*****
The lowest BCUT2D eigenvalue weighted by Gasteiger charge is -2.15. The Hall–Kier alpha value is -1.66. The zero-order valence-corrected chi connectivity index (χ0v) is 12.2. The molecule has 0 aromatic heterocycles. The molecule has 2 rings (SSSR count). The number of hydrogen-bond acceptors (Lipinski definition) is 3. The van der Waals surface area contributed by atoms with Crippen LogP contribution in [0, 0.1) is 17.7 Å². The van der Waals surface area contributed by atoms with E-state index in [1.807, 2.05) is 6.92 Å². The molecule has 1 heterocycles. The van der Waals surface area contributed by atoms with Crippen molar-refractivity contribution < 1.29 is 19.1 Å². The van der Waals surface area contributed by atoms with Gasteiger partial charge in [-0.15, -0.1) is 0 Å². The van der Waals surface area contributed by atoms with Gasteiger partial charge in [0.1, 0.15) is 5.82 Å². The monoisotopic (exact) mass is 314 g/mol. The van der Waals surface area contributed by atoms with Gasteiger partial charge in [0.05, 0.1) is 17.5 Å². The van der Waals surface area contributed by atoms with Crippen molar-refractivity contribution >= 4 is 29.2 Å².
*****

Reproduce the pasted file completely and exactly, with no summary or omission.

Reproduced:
The lowest BCUT2D eigenvalue weighted by Gasteiger charge is -2.15. The Hall–Kier alpha value is -1.66. The zero-order valence-corrected chi connectivity index (χ0v) is 12.2. The molecule has 0 aromatic heterocycles. The molecule has 2 rings (SSSR count). The number of hydrogen-bond acceptors (Lipinski definition) is 3. The van der Waals surface area contributed by atoms with Crippen LogP contribution in [0, 0.1) is 17.7 Å². The van der Waals surface area contributed by atoms with E-state index in [1.807, 2.05) is 6.92 Å². The molecule has 1 heterocycles. The van der Waals surface area contributed by atoms with Crippen molar-refractivity contribution < 1.29 is 19.1 Å². The van der Waals surface area contributed by atoms with Gasteiger partial charge in [-0.15, -0.1) is 0 Å². The van der Waals surface area contributed by atoms with Gasteiger partial charge in [0.1, 0.15) is 5.82 Å². The monoisotopic (exact) mass is 314 g/mol. The van der Waals surface area contributed by atoms with Gasteiger partial charge in [0.05, 0.1) is 17.5 Å². The van der Waals surface area contributed by atoms with Crippen molar-refractivity contribution >= 4 is 29.2 Å².